The cost of rural crime in the East of England reached £8.1 million last year, a rise of 16.9%, according to a new report from NFU Mutual.
The rural insurer says the rise is being driven by organised criminal gangs targeting high value tractors, quad bikes and large numbers of livestock.
Theft of tractor global positioning systems (GPS) is a major concern as farms move to using precision technology to run field operations.
Rebecca Davidson, rural affairs specialist at NFU Mutual, said: “Rural crime is like a wave as organised criminality spreads through our farms and villages, affecting everyone in the countryside. We continue to work hard to stem the tide and are warning rural communities and helping with prevention advice, as there are concerns for the months ahead as the economic impact of coronavirus bites.”
NFU East Anglia Regional Director Gary Ford said: “This rise in rural crime is hugely concerning.
“Whether its fly tipping, hare coursing or general burglary and theft, it all impacts on the daily lives of farmers in far-reaching and costly ways. It is not just the financial loss – farmers are frequently intimidated and threatened by the perpetrators.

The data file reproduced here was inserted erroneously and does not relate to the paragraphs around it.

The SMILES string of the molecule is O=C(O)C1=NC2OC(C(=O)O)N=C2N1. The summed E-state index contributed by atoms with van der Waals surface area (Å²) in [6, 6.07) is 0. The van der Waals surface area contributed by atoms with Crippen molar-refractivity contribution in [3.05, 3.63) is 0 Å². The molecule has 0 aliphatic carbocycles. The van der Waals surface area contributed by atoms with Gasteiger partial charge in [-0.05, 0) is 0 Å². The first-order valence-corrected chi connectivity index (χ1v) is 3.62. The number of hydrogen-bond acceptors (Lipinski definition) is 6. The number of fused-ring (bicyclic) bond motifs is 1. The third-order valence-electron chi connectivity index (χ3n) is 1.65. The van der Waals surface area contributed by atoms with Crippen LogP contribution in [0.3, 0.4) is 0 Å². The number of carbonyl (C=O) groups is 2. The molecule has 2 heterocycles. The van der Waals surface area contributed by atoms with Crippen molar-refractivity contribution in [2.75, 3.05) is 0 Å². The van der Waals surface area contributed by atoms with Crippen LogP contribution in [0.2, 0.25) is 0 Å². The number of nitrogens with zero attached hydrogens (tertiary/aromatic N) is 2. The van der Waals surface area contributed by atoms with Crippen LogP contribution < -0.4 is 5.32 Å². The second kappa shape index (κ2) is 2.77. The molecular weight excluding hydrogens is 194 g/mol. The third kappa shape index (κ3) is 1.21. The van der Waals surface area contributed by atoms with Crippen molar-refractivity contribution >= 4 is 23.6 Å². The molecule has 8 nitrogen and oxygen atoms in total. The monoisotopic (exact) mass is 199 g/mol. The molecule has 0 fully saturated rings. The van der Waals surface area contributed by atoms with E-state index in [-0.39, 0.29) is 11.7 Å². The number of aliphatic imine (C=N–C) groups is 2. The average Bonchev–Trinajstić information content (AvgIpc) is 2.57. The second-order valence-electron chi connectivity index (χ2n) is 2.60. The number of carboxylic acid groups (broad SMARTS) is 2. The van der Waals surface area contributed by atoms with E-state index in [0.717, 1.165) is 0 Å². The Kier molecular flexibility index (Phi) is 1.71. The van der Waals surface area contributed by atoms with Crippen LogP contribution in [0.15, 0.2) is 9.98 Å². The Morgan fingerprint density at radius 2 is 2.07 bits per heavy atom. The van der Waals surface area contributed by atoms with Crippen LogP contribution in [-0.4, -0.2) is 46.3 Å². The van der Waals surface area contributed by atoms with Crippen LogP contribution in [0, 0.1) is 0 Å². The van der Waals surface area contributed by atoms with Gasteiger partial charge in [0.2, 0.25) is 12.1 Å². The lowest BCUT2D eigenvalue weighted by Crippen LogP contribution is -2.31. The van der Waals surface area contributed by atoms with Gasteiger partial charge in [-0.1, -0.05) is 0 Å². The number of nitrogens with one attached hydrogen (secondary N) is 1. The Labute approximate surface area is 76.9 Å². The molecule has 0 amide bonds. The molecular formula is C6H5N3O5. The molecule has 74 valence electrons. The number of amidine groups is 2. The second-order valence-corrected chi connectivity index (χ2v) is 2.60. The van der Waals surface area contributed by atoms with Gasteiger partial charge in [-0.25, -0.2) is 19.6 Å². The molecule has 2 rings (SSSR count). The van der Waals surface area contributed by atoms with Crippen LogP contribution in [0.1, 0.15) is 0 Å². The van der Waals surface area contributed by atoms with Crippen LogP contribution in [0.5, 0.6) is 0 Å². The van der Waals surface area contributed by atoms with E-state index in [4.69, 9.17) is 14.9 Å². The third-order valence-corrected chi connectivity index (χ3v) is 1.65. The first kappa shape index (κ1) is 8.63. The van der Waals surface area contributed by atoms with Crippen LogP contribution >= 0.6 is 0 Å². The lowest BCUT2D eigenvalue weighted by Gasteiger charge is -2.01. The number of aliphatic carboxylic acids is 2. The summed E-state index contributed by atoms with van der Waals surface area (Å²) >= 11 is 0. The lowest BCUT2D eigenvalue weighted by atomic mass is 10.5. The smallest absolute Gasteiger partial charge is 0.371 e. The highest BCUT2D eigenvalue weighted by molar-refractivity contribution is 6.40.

“All of this can amount to serious disruption to the farm business but it also takes its toll on farmers and their families.
“The figures would be far higher without the excellent work of specialist rural crime teams in police forces, and improved farm security measures such as trackers for tractors and quads.
“The NFU’s county advisers are working closely with their local police teams and we are continuing to lobby government to ensure rural communities get the level of policing they expect and deserve.”
One farmer who had a GPS unit stolen from his combine just before harvest was NFU Suffolk County Chairman Glenn Buckingham.
He said: “The worst part is knowing that thieves have spent time watching how you work, seeing where the combine is kept, and coming back to break in. We don’t know if they will come back to have another go. It’s making me very anxious.”
Essex was the second worst affected county in the UK, with claims totalling £2.7 million. Cambridgeshire was fourth with £2 million.